Below is a sample PowerShell script the uses Invoke-ATTACKAPI to get a list of the data sources that can be used to identify multiple attack techniques.  To increase its usefulness, you could easily modify it to only include the attack techniques that you know your blind to. Note: All of your data sources may not be covered by the framework, or they may use different language to describe them.

# Load script from github and sync
iex(New-Object net.webclient).DownloadString("")

# Group data sources
$AllTechniques = Invoke-ATTACKAPI -All
$AllTechniques | Where-Object platform -like "Windows" | Select "Data Source",TechniqueName -Unique |
ForEach-Object {

$TechniqueName = $_.TechniqueName
$_."Data Source" | ForEach-Object {

$Object = New-Object PSObject
$Object | add-member Noteproperty TechniqueName $Technique
$Object | add-member Noteproperty DataSource $_

} | Select TechniqueName,DataSource | Group-Object DataSource | Sort-Object count -Descending

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From the command results, you can quickly see that “Process Monitoring” and a few others can be incredibility powerful data sources for detecting the techniques in the Mitre ATT&CK Framework.

Prioritizing Techniques by Tactic

Command execution and defense evasion techniques occur at the beginning, and throughout the kill chain.  As such, having deeper visibility into these techniques can help mitigate risk associated with some of the visibility gaps in later attack phases; such as persistence, lateral movement, and credentials gathering by detecting potentially malicious behavior sooner.

Below I reorganized the ATT&CK categories from our previous example test results to illustrate the point.

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Command Execution

Attackers often employ non-standard command execution techniques that leverage native applications to avoid application white list controls.  Many of those techniques are not commonly used by legitimate users, so the commands themselves can be used as reliable indicators of malicious behavior.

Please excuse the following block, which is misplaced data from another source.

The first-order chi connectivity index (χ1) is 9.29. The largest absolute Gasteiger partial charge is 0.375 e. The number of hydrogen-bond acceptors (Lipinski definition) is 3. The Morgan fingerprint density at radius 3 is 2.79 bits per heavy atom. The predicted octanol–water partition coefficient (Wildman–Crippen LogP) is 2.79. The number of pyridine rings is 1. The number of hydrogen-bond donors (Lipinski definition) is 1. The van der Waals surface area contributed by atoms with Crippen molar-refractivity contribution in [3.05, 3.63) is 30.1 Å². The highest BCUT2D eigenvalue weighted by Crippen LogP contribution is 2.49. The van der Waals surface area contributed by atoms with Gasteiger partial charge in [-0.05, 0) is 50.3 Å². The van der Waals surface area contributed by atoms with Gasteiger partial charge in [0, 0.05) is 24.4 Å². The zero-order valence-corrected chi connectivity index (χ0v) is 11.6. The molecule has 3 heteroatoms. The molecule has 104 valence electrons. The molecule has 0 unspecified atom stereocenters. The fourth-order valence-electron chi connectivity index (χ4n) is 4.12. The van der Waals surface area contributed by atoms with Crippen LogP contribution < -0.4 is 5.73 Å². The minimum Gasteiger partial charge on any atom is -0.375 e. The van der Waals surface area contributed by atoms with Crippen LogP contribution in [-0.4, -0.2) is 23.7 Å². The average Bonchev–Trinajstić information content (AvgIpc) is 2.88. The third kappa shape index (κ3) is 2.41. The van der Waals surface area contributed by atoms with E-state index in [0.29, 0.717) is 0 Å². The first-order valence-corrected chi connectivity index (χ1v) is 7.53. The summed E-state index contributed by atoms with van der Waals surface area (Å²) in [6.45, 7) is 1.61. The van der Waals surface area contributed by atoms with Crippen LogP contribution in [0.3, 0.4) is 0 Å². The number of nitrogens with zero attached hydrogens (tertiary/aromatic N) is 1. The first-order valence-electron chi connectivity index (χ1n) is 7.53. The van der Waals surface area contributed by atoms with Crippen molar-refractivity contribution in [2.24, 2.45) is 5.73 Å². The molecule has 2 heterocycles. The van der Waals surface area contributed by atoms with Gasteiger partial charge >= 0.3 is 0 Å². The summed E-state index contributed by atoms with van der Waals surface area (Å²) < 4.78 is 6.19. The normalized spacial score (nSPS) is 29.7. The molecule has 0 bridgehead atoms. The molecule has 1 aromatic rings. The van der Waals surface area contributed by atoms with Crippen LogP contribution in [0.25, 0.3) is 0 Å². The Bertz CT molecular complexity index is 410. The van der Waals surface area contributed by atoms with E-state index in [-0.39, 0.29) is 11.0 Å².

For example, most users don’t use regsvr32.exe, regsvcs.exe, or msbuild.exe at all.  When they are used legitimately, it’s rare that they use the same command options as attackers.  For some practical examples check out the atomic-red-team repo on github:

Defense Evasion

Similar to command execution, attackers often employ defense evasion techniques that do not represent common user behavior.  As a result, they can be used as reliable indicators of malicious behavior.

Lateral Movement

Not every attacker performs scanning, but a lot of them do. If you can accurately identify generic scanning and authenticated scanning behavior through netflow data and Windows authentication logs you have a pretty good chance of detecting them.  If you have the data sources, but alerts aren’t configured, it’s worth the effort to close the gap.  Sean Metcalf shared a presentation that covers some information on the topic (among other things) that can be found here.

Ideally it will help you identify potentially malicious movement before the attackers reach their target and start exfiltration.


If you missed the attacker executing commands on the endpoints, looking for common malicious behaviors and anomalies in outbound traffic and internet facing systems can yield some valuable results (assuming you have the right data sources). Most people are familiar with the common controls channels, but for those who are not, below is a short list:

  • ICMP, SMTP, SSH, and DNS tunnels
  • TCP/UDP reverse shells (over various ports/protocols)
  • TCP/UDP beacons (over various ports/protocols)
  • Web shells

Prioritizing Techniques by Utility

Developing detections for techniques that are used in multiple attack phases can give you a better return on your time/dollar investments.  For example, scheduled tasks can be used for execution, persistence, privilege escalation, and lateral movement. So, when you have the ability to identify high risk tasks that are being created, you can kill three birds with one stone. (Note: No birds were actually killed in the making of this blog.)